Hoover's FBI and the Fourth Estate

The Campaign to Control the Press and the Bureau's Image

Matthew Cecil

AEJMC Book Award

Finalist, Frank Luther Mott-Kappa Tau Alpha Research Award

“In the present day, when Edward Snowden’s journalistic salvo has exposed the National Security Agency for peering over every digital shoulder, Hoover’s FBI offers key insights into the origins of the still contentious boundaries between the members of the Fourth Estate and the modern police state that Hoover began to build 90 years ago.

—Annals of Iowa

“Ultimately, as a history book, Hoover’s FBI and the Fourth Estate should be required for all young and aspiring journalists. Just as Hoover and the FBI used journalists to burnish a public image that lasted for decades, so too are today’s reporters subject to similar forces, especially inside access to get the story. Let us hope history does not repeat itself here.

—Journalism & Mass Communication Quarterly
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The Federal Bureau of Investigation was an agency devoted to American ideals, professionalism, and scientific methods, directed by a sage and selfless leader—and anyone who said otherwise was a no-good subversive, bent on discrediting the American way of life. That was the official story, and how J. Edgar Hoover made it stick—running roughshod over those same American ideals—is the story this book tells in full for the first time.

From Hoover's first tentative media contacts in the 1930s to the Bureau's eponymous television series in the 1960s and 1970s, FBI officials labored mightily to control the Bureau's image—efforts that put them not-so-squarely at the forefront of the emerging field of public relations. In the face of any journalistic challenges to the FBI's legitimacy and operations, Hoover was able to create a benign, even heroic counter narrative, thanks in part to his friends in newsrooms. Matthew Cecil's own prodigious investigation through hundreds of thousands of pages from FBI files reveals the lengths to which Hoover and his lackeys went to use the press to hoodwink the American people. Even more sobering is how much help he got from so many in the press.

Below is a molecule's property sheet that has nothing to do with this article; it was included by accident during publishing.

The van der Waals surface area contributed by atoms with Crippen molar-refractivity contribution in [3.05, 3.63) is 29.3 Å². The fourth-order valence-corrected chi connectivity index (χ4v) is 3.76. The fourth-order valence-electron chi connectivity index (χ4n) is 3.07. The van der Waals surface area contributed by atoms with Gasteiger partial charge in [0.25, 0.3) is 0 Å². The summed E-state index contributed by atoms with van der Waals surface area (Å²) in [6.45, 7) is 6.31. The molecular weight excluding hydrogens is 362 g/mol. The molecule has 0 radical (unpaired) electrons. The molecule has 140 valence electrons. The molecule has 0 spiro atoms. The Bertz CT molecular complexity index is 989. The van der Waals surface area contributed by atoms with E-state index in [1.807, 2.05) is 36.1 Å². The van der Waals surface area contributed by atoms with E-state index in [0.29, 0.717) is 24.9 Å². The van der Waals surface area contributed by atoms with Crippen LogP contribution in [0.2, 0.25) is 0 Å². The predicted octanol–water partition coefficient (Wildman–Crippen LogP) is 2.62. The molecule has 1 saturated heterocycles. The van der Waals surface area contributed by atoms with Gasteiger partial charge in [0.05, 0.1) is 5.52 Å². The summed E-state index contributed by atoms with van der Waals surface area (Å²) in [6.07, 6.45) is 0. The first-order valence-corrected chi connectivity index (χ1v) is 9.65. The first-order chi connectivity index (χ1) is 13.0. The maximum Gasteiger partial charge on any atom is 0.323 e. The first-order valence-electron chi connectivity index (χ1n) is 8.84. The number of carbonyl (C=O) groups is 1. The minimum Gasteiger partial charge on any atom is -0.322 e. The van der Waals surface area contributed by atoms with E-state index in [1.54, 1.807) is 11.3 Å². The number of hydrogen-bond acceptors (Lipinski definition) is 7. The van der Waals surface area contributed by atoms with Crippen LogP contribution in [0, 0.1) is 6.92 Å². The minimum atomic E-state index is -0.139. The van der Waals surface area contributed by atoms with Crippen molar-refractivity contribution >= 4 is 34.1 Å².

Conservative journalists like broadcaster Fulton Lewis, Jr. and columnist George Sokolsky positioned themselves as "objective" defenders of Hoover's FBI and were rewarded with access, friendship, and other favors. Some of Hoover's friends even became adjunct-FBI agents, designated as Special Service Contacts who discreetly gathered information for the Bureau. "Enemies," on the other hand, were closely monitored and subjected to operations that disrupted their work or even undermined and ended their careers. Noted journalists like I. F. Stone, George Seldes, James A. Wechsler, and many others found themselves the subjects of FBI investigations and, occasionally, named on the Bureau's "custodial detention index," targeted for arrest in the case of a national emergency.

With experience as a political reporter, a press secretary, and a scholar and professor of journalism and public relations, Matthew Cecil is uniquely qualified to conduct us through the maze of political intrigue and influence peddling that mark—and often mask—the history of the FBI. His work serves as a cautionary tale about how manipulative government agents and compliant journalists can undermine the very institutions and ideals they are tasked with protecting.

About the Author

Matthew Cecil is Dean of the College of Arts and Humanities, Minnesota State University, Mankato.